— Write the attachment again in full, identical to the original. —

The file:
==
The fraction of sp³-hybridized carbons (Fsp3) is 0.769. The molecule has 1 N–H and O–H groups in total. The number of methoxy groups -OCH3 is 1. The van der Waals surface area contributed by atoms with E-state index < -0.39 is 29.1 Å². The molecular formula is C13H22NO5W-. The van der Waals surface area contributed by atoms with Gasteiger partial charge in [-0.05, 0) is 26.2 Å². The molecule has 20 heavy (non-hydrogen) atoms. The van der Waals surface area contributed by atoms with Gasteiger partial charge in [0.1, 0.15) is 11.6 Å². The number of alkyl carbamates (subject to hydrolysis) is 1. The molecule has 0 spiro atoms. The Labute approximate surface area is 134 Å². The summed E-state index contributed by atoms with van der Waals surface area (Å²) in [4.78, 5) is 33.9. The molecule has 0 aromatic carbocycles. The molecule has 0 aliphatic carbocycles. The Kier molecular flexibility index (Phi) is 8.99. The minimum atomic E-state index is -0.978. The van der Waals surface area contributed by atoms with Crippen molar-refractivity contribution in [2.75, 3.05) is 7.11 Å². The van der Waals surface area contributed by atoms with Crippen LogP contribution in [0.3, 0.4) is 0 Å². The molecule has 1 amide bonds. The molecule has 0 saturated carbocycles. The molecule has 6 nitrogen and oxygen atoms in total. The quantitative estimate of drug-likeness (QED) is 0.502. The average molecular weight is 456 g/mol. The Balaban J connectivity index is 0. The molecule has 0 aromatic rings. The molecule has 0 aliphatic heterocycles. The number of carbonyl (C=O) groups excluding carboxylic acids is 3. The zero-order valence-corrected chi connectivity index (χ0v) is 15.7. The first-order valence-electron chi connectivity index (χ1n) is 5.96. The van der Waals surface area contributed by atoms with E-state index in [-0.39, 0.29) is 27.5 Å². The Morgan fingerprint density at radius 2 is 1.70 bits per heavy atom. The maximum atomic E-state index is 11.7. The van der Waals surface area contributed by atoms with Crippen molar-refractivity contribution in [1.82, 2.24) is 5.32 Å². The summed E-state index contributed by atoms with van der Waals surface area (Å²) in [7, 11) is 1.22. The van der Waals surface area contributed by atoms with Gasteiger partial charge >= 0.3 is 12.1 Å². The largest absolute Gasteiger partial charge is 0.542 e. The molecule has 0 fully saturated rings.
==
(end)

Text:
The fraction of sp³-hybridized carbons (Fsp3) is 0.769. The molecule has 1 N–H and O–H groups in total. The number of methoxy groups -OCH3 is 1. The van der Waals surface area contributed by atoms with E-state index < -0.39 is 29.1 Å². The molecular formula is C13H22NO5W-. The van der Waals surface area contributed by atoms with Gasteiger partial charge in [-0.05, 0) is 26.2 Å². The molecule has 20 heavy (non-hydrogen) atoms. The van der Waals surface area contributed by atoms with Gasteiger partial charge in [0.1, 0.15) is 11.6 Å². The number of alkyl carbamates (subject to hydrolysis) is 1. The molecule has 0 spiro atoms. The Labute approximate surface area is 134 Å². The summed E-state index contributed by atoms with van der Waals surface area (Å²) in [4.78, 5) is 33.9. The molecule has 0 aromatic carbocycles. The molecule has 0 aliphatic carbocycles. The Kier molecular flexibility index (Phi) is 8.99. The minimum atomic E-state index is -0.978. The van der Waals surface area contributed by atoms with Crippen molar-refractivity contribution in [2.75, 3.05) is 7.11 Å². The van der Waals surface area contributed by atoms with Crippen LogP contribution in [0.3, 0.4) is 0 Å². The molecule has 1 amide bonds. The molecule has 0 saturated carbocycles. The molecule has 6 nitrogen and oxygen atoms in total. The quantitative estimate of drug-likeness (QED) is 0.502. The average molecular weight is 456 g/mol. The Balaban J connectivity index is 0. The molecule has 0 aromatic rings. The molecule has 0 aliphatic heterocycles. The number of carbonyl (C=O) groups excluding carboxylic acids is 3. The zero-order valence-corrected chi connectivity index (χ0v) is 15.7. The first-order valence-electron chi connectivity index (χ1n) is 5.96. The van der Waals surface area contributed by atoms with E-state index in [-0.39, 0.29) is 27.5 Å². The Morgan fingerprint density at radius 2 is 1.70 bits per heavy atom. The maximum atomic E-state index is 11.7. The van der Waals surface area contributed by atoms with Crippen molar-refractivity contribution in [1.82, 2.24) is 5.32 Å². The summed E-state index contributed by atoms with van der Waals surface area (Å²) in [7, 11) is 1.22. The van der Waals surface area contributed by atoms with Gasteiger partial charge >= 0.3 is 12.1 Å². The largest absolute Gasteiger partial charge is 0.542 e. The molecule has 0 fully saturated rings.